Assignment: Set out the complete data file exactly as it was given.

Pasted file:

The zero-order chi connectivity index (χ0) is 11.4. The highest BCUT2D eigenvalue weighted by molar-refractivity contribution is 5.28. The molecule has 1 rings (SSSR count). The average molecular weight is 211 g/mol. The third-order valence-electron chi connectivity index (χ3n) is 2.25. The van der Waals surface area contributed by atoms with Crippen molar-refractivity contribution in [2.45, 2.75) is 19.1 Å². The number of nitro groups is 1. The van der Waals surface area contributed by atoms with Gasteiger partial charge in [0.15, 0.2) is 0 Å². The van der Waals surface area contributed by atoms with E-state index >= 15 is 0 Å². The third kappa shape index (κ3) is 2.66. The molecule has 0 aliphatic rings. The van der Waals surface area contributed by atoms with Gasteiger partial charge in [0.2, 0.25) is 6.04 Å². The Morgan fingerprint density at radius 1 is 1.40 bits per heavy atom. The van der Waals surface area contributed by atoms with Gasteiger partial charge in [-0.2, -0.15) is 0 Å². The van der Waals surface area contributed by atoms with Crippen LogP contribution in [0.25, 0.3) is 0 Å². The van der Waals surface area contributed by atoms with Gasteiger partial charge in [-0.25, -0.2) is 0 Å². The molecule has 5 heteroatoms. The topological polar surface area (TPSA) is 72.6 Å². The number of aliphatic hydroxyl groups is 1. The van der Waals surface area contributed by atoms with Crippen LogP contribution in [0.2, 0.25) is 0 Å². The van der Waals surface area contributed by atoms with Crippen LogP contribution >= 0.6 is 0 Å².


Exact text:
The zero-order chi connectivity index (χ0) is 11.4. The highest BCUT2D eigenvalue weighted by molar-refractivity contribution is 5.28. The molecule has 1 rings (SSSR count). The average molecular weight is 211 g/mol. The third-order valence-electron chi connectivity index (χ3n) is 2.25. The van der Waals surface area contributed by atoms with Crippen molar-refractivity contribution in [2.45, 2.75) is 19.1 Å². The number of nitro groups is 1. The van der Waals surface area contributed by atoms with Gasteiger partial charge in [0.15, 0.2) is 0 Å². The van der Waals surface area contributed by atoms with E-state index >= 15 is 0 Å². The third kappa shape index (κ3) is 2.66. The molecule has 0 aliphatic rings. The van der Waals surface area contributed by atoms with Gasteiger partial charge in [0.2, 0.25) is 6.04 Å². The Morgan fingerprint density at radius 1 is 1.40 bits per heavy atom. The van der Waals surface area contributed by atoms with Gasteiger partial charge in [-0.2, -0.15) is 0 Å². The van der Waals surface area contributed by atoms with Crippen LogP contribution in [0.25, 0.3) is 0 Å². The van der Waals surface area contributed by atoms with Gasteiger partial charge in [-0.25, -0.2) is 0 Å². The molecule has 5 heteroatoms. The topological polar surface area (TPSA) is 72.6 Å². The number of aliphatic hydroxyl groups is 1. The van der Waals surface area contributed by atoms with Crippen LogP contribution in [0.2, 0.25) is 0 Å². The van der Waals surface area contributed by atoms with Crippen LogP contribution >= 0.6 is 0 Å².